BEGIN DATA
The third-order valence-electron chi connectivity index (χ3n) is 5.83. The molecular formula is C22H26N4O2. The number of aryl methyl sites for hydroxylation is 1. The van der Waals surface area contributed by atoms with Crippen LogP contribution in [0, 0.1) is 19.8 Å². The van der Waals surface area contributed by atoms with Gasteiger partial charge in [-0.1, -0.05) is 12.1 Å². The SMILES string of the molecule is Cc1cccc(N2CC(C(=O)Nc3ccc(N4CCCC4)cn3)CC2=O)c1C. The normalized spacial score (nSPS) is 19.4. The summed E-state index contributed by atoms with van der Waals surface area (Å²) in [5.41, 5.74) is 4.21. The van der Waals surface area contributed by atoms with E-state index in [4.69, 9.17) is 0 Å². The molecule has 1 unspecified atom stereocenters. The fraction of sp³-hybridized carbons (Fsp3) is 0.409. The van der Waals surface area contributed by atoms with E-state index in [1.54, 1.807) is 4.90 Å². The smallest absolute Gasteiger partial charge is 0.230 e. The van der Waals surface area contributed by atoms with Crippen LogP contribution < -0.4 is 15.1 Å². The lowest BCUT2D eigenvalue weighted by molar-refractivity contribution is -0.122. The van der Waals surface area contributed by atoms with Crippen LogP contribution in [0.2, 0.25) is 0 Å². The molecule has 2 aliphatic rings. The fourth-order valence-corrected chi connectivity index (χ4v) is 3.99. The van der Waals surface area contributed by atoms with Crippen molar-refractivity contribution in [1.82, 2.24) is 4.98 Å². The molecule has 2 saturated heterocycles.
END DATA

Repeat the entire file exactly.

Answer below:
The third-order valence-electron chi connectivity index (χ3n) is 5.83. The molecular formula is C22H26N4O2. The number of aryl methyl sites for hydroxylation is 1. The van der Waals surface area contributed by atoms with Crippen LogP contribution in [0, 0.1) is 19.8 Å². The van der Waals surface area contributed by atoms with Gasteiger partial charge in [-0.1, -0.05) is 12.1 Å². The SMILES string of the molecule is Cc1cccc(N2CC(C(=O)Nc3ccc(N4CCCC4)cn3)CC2=O)c1C. The normalized spacial score (nSPS) is 19.4. The summed E-state index contributed by atoms with van der Waals surface area (Å²) in [5.41, 5.74) is 4.21. The van der Waals surface area contributed by atoms with E-state index in [4.69, 9.17) is 0 Å². The molecule has 1 unspecified atom stereocenters. The fraction of sp³-hybridized carbons (Fsp3) is 0.409. The van der Waals surface area contributed by atoms with E-state index in [1.54, 1.807) is 4.90 Å². The smallest absolute Gasteiger partial charge is 0.230 e. The van der Waals surface area contributed by atoms with Crippen LogP contribution < -0.4 is 15.1 Å². The lowest BCUT2D eigenvalue weighted by molar-refractivity contribution is -0.122. The van der Waals surface area contributed by atoms with Crippen LogP contribution in [0.2, 0.25) is 0 Å². The molecule has 2 aliphatic rings. The fourth-order valence-corrected chi connectivity index (χ4v) is 3.99. The van der Waals surface area contributed by atoms with Crippen molar-refractivity contribution in [1.82, 2.24) is 4.98 Å². The molecule has 2 saturated heterocycles.